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Video Games Tax Relief has triggered £2.4bn in UK economic growth since 2014

Games Investor Consulting estimates tax relief has generated and protected 18,000 development jobs and 32,000 other roles

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The UK's Video Games Tax Relief has driven an estimated £2.4 billion in additional economic growth since it was first introduced in 2014.

That's according to analysis by Games Investor Consulting, shared with, that also shows the Treasury has issued over £1.1 billion to UK companies between 2014 and 2022.

According to the company's estimates, the UK games development sector has invested £1.2 billion in over 15,000 new creative roles since VGTR was first announced in 2012.

Overall, VGTR has helped games companies generate and protect close to 18,000 development jobs, as well as another 32,000 jobs elsewhere in the supply chain.

This represents over £3 billion in new GDP contributions from games since 2012.

GIC also offered insight into how the development landscape has grown in the years since the tax incentive was announced.

In 2011, following "four straight years of headcount decline" and over 200 company closures, there were only 330 games development studios in the UK, with a total workforce of less than 9,000 people.

Major international games companies had been shutting down the UK studios and pouring investment into other markets such as Canada, the US and France. Between 2008 and 2001, the average change in headcount was a decline of 3.5% per year.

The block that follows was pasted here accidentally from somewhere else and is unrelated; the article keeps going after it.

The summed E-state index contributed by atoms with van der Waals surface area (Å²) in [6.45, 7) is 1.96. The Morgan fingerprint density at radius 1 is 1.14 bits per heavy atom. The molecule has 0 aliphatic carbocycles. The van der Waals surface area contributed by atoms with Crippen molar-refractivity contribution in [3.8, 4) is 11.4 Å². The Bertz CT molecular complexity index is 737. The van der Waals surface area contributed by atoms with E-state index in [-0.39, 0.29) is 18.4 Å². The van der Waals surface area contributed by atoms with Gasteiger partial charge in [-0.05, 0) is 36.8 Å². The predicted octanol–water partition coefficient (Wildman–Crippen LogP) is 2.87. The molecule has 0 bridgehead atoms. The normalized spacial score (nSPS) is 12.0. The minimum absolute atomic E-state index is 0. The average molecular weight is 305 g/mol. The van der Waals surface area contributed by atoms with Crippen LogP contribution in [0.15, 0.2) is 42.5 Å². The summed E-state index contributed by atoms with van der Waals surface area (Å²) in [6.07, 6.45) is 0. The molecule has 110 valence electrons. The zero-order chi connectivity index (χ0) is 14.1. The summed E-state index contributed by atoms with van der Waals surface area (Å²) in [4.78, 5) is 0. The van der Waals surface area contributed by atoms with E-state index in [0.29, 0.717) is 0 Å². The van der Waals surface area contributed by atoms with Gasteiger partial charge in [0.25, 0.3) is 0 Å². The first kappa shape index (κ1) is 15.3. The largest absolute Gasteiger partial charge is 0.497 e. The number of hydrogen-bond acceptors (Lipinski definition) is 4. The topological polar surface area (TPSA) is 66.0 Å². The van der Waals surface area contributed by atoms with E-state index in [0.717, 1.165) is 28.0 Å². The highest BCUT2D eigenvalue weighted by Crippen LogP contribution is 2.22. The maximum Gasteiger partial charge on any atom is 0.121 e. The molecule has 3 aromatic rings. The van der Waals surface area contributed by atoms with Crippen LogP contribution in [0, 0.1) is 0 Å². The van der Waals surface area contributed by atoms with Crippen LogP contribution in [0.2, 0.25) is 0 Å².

"If that decline had continued, it is likely that the UK games development sector would be a fraction of today’s, under pressure from increasing state subsidies in Germany, Australia, Poland, Netherlands, Belgium, Scandinavia, US and Canada amongst others," Games Investor Consulting wrote in its analysis.

Between 2012 and 2014, the two years between VGTR's announcement and introduction, the industry averaged at 7% per year growth in headcount. This rose to an average of 10.1% growth per year between 2014 and 2023.

In fact, GIC reports growth has been continuous since 2012, with a record 24,000 games development staff recorded in the company's 2023 survey for trade body TIGA.

"Video Games Tax Relief has been transformational for the UK video games industry," said Richard Wilson, CEO of TIGA. "VGTR has enabled our sector to compete on a more level playing field against our overseas competitors, especially in North America.

"VGTR has created thousands of jobs, spurred millions of pounds in investment and boosted economic growth. It has contributed to a renaissance in the UK video games industry."

Video Games Tax Relief will be replaced in January 2024 by the new Video Games Expenditure Credit, which was announced in the UK's Spring Budget earlier this year.

The government announced the new games credit will over a relief rate of 34% on 80% of qualifying expenditure – seemingly a marked improvement on VGTR's 25%.

However, TIGA has since warned that this 34% is claimed as an income receipt, which is subject to corporation tax, and is more realistically closer to 25.5% and a less than 1% increase on VGTR.

The trade body has warned growth "could be jeopardised" unless this is improved.

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James Batchelor avatar
James Batchelor: James is Editor-in-Chief at, and has been a B2B journalist since 2006. He is author of The Best Non-Violent Video Games
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